Uganda Bans Coverage Of Election Results Protest


It’s been over two months since Uganda decided, but the country is still yet to settle down as agitations persist on the final election results. President Yoweri Museveni who extended his 30-year rule had his victory upheld by the Supreme Court in March and should ordinarily be sworn in for his fifth term on the 12th of May.

Opposition leader, Kizza Besigye who has described the February vote as a sham and enjoys a dedicated following, often foiled by numerous clashes with the Ugandan police force is currently sealed off in his home by security forces. The reason? The opposition Forum for Democratic Change (FDC) has called for a “defiance campaign”, which is basically an election result protest, against the 71-year old leader (President Museveni) extending his 30-year rule.

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Election Result protest
Opposition Leader, Kizza Besigye

A court had already ruled last week that the defiance campaign against the election result was illegal but the Forum for Democratic Change has insisted on continuing with it. The government has therefore issued a threat that any media organization that covers the election results protest could loose their license. The threat also extends to all types of social media coverage, for which the head of Uganda’s Communications Commission promises punishment.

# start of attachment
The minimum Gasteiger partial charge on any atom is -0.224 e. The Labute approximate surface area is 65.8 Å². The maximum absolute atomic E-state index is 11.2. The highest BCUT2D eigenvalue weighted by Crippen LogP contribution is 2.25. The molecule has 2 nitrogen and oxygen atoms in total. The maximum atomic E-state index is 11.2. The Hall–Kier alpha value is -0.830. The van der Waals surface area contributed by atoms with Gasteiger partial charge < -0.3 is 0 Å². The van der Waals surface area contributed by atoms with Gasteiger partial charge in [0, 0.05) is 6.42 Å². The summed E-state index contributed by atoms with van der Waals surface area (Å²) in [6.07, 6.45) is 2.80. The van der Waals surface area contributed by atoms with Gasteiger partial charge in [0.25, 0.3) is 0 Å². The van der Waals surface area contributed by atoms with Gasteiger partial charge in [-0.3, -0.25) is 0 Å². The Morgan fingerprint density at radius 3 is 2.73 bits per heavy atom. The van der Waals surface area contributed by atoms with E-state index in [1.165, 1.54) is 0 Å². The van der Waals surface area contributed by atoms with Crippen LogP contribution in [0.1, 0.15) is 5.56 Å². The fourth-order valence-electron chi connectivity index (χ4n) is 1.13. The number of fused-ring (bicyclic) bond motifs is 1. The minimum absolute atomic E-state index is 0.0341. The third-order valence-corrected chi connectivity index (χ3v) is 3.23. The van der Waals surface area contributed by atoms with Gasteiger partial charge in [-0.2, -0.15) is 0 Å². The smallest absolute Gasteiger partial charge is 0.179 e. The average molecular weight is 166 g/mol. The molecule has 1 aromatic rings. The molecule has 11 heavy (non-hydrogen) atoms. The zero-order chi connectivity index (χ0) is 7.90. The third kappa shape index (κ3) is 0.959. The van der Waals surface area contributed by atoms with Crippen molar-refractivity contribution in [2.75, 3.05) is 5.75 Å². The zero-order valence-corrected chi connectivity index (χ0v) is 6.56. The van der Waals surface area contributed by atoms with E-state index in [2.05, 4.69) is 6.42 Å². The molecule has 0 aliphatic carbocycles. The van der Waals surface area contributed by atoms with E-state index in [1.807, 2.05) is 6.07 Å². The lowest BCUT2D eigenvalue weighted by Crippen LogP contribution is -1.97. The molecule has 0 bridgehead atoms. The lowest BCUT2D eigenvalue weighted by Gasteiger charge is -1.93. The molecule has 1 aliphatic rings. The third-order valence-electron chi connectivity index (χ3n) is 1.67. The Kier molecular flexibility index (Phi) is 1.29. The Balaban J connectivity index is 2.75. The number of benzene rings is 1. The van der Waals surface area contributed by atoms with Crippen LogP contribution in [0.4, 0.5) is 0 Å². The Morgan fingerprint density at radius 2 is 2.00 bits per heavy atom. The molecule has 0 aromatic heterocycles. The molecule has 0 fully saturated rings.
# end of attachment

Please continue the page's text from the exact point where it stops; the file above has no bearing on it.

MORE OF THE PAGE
The media organisations have been told succinctly not to carry out live interviews with opposition members or show their activities in real time during their protests and there is currently a heavy military and police deployment around the city in anticipation of opposition action. The aggressive stance by the government is truly disturbing, especially since live television coverage is a key part of the way political news is being reported.

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When the President had ordered that social media be blocked in Uganda on the day of the election, he had attributed his decision to checkmating any instances of foul play. But with this current muzzling of media organisations, a new trend may just be emerging in Uganda. For the main time though, all we can do is sit back and see if any of the media organisations will be daring enough to go against the government’s order and give us a first hand look at the election result protest.